The recovered objects were taken to the local medical examiner to have the skull removed from the plastic matrix and to be analyzed.The medical examiner found the plastic to be very difficult to remove, to the extent that the motor on a bone saw burned out in an attempt to extract the skull.Mediaeval embalmers used mercury and tar-like creosote to preserve the heart, then applied frankincense, myrtle, daisy and mint to it so that it would smell sweet, his team found.The organ was then wrapped in linen and sealed for eternity inside a lead box.On August 1, 1999, a poorly preserved metal bucket was recovered from a river in Lancaster, Pennsylvania.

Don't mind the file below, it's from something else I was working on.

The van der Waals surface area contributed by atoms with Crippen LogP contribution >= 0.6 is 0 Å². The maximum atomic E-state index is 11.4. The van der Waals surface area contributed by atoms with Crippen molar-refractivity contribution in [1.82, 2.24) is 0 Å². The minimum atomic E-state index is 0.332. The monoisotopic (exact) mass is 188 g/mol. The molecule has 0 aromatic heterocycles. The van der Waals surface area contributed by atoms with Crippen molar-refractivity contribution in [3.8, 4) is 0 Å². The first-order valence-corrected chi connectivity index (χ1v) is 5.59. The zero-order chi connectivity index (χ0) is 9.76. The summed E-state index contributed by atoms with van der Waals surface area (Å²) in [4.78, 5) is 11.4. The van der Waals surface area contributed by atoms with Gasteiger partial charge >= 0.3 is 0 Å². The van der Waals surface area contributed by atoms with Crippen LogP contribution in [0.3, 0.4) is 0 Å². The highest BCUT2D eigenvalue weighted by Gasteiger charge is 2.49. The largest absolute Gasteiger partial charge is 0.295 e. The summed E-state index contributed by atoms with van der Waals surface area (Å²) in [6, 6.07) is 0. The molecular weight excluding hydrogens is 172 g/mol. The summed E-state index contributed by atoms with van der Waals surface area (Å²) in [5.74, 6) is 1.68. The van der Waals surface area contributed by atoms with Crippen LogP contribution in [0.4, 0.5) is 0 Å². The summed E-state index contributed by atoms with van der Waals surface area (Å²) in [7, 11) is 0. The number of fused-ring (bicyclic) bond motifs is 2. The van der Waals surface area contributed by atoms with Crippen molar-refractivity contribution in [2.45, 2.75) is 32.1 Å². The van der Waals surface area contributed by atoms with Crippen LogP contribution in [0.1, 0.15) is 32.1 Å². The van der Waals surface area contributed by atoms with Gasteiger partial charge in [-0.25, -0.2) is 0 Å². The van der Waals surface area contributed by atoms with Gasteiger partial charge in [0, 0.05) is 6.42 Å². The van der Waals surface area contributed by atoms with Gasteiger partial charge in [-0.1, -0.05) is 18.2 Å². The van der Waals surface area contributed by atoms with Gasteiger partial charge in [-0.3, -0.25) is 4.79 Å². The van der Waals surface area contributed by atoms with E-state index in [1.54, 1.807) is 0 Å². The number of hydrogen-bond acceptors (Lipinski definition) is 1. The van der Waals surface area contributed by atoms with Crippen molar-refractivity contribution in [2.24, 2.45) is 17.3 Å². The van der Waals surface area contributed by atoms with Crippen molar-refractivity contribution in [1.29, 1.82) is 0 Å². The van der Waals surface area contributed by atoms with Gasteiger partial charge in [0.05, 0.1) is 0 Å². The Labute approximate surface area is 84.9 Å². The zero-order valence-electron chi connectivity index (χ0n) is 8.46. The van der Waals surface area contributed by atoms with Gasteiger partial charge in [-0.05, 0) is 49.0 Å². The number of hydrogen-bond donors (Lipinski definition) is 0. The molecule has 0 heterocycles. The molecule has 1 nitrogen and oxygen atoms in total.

He said the reconstruction was a snapshot into the past."The advances in technology are making it easier."Whereas traditionally there was a lot more speculation, now we can be a lot more scientifically accurate with the data sets that we're using and then it becomes easier to do the reconstruction." From the scan, a 3D skull was made and forensic sculptor Jennifer Mann went to work.It would seem that geography was not the author’s strongest feature.For instance, we know where both the Tigris and Euphrates meet in southern Mesopotamia and where the rivers flow to in the North and Northwest.Forensic scientists on Thursday announced they had delved into the embalmed heart of Richard the Lionheart, finding chemical evidence that the remains of England's Crusader king were handled with holy reverence.Reduced to dust by eight centuries, the heart of the legendary warrior was analysed by modern lab technology.